Not exactly new, but Cathy L. Stewart is hosting the next P4P Book Club conference call with author Alex Myers.  Read his book Revolutionary and call in for the book club call with the author on Sunday, April 13th at 7 pm EST.

Revolutionary by  Alex Myers 

“In 1782, during the final clashes of the Revolutionary War, one of our young nation’s most valiant and beloved soldiers was, secretly, a woman. When Deborah Samson disguised herself as a man and joined the Continental Army, she wasn’t just fighting for America’s independence—she was fighting for her own."

This is Alex Myers' first novel. Born and raised in Paris, Maine, Alex was raised as a girl and attended boarding school at Phillips Exeter Academy.  In his senior year, Alex came out as transgender, the first ever at Exeter.  After Exeter, Alex earned his bachelor’s at Harvard University, also the first openly transgender student at Harvard, and worked to change the University’s nondiscrimination clause to include gender identity.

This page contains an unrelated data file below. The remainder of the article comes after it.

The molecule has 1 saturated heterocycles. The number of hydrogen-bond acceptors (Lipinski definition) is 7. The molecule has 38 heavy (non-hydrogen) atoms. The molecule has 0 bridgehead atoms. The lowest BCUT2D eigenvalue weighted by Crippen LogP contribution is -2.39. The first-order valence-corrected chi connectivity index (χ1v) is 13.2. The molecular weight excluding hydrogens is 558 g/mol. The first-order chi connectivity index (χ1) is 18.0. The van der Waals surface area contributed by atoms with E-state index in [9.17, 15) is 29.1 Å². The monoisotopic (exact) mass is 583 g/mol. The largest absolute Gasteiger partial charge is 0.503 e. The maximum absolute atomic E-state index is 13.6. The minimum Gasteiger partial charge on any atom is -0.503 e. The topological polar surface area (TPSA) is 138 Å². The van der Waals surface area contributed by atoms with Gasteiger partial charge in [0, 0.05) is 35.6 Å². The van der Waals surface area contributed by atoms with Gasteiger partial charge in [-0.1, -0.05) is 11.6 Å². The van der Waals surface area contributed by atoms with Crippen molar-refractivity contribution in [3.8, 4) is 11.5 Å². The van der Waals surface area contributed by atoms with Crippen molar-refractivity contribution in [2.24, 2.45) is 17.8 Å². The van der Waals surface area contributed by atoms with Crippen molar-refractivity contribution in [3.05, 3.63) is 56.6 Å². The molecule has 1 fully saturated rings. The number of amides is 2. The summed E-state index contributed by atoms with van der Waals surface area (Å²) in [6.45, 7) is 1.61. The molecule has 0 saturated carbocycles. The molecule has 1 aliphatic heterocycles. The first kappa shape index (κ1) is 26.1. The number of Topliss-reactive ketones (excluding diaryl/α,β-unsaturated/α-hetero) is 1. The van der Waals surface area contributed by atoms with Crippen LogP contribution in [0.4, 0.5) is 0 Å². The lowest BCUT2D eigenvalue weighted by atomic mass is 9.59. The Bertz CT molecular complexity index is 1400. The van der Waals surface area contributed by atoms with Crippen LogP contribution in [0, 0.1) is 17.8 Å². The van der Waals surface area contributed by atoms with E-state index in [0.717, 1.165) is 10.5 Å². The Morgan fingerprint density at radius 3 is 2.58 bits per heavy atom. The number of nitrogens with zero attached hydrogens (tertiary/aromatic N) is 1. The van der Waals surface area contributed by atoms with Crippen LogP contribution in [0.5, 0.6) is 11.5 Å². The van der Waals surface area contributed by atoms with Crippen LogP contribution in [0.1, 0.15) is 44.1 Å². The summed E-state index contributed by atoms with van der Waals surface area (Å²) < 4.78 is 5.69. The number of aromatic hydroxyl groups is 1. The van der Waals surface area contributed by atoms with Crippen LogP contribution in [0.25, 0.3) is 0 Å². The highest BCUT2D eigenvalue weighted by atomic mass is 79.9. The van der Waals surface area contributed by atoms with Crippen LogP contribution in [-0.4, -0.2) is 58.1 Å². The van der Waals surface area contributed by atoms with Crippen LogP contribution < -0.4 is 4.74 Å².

Very timely on all accounts. Highly recommended!

NH

Sunday, March 16, 2014

RT America with #EndPartisanship's Chad Peace on Breaking the Party Grip on Our Democracy

Hey hey Hanksteristas!

Lots of breaking news in the independent movement lately! If you have not seen this piece by RT America, check it out now:

RT America invited #EndPartisanship’s legal counsel, Chad Peace, on their ‘Breaking the Set‘ segment to discuss the hundreds of millions of taxpayer dollars that have been used to conduct closed partisan primary elections.

Host Abby Martin [Move over, Rachel Maddow, WAY over!] discussed the record low turnout rate in states like New Jersey and New York where less than 5% of eligible voters ultimately decide who can be their state’s next Governor or even Senator.



Stay tuned -- more to come from America's growing independent movement!

NH

Monday, February 10, 2014

Una solución a la polarización en los Estados Unidos

BI PARTIDISMO UN PROBLEMA EN NUESTRA POLITICA

Disculpa que me haya desaparecido. He tenido un invierno muy dificil y mucha nieve. Estoy de regreso porque creo que es importante en el 2014 educar a la gente sobre nuestra politica.

Aqui le dejo en enlace para que entiendan un poco sobre como los partidos controlan todo y una de las muchas soluciones en los que ellos no quieren ejercer.